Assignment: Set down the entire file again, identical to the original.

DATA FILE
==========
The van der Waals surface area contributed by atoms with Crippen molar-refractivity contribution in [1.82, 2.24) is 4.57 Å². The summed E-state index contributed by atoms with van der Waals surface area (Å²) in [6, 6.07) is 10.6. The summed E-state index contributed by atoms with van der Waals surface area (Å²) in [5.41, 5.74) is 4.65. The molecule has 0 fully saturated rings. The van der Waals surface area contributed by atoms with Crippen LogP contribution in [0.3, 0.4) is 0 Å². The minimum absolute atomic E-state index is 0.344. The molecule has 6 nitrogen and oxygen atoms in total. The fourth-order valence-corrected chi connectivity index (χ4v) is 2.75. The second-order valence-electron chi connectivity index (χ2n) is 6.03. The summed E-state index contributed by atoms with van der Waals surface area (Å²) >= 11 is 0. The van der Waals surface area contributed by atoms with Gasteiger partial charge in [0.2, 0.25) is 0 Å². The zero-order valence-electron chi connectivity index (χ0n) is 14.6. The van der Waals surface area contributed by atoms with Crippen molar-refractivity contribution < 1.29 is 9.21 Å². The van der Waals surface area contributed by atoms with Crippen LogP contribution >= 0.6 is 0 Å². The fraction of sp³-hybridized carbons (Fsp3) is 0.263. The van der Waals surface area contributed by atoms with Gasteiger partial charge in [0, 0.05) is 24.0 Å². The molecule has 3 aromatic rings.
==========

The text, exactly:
The van der Waals surface area contributed by atoms with Crippen molar-refractivity contribution in [1.82, 2.24) is 4.57 Å². The summed E-state index contributed by atoms with van der Waals surface area (Å²) in [6, 6.07) is 10.6. The summed E-state index contributed by atoms with van der Waals surface area (Å²) in [5.41, 5.74) is 4.65. The molecule has 0 fully saturated rings. The van der Waals surface area contributed by atoms with Crippen LogP contribution in [0.3, 0.4) is 0 Å². The minimum absolute atomic E-state index is 0.344. The molecule has 6 nitrogen and oxygen atoms in total. The fourth-order valence-corrected chi connectivity index (χ4v) is 2.75. The second-order valence-electron chi connectivity index (χ2n) is 6.03. The summed E-state index contributed by atoms with van der Waals surface area (Å²) >= 11 is 0. The van der Waals surface area contributed by atoms with Gasteiger partial charge in [0.2, 0.25) is 0 Å². The zero-order valence-electron chi connectivity index (χ0n) is 14.6. The van der Waals surface area contributed by atoms with Crippen molar-refractivity contribution < 1.29 is 9.21 Å². The van der Waals surface area contributed by atoms with Crippen LogP contribution >= 0.6 is 0 Å². The fraction of sp³-hybridized carbons (Fsp3) is 0.263. The van der Waals surface area contributed by atoms with Gasteiger partial charge in [0, 0.05) is 24.0 Å². The molecule has 3 aromatic rings.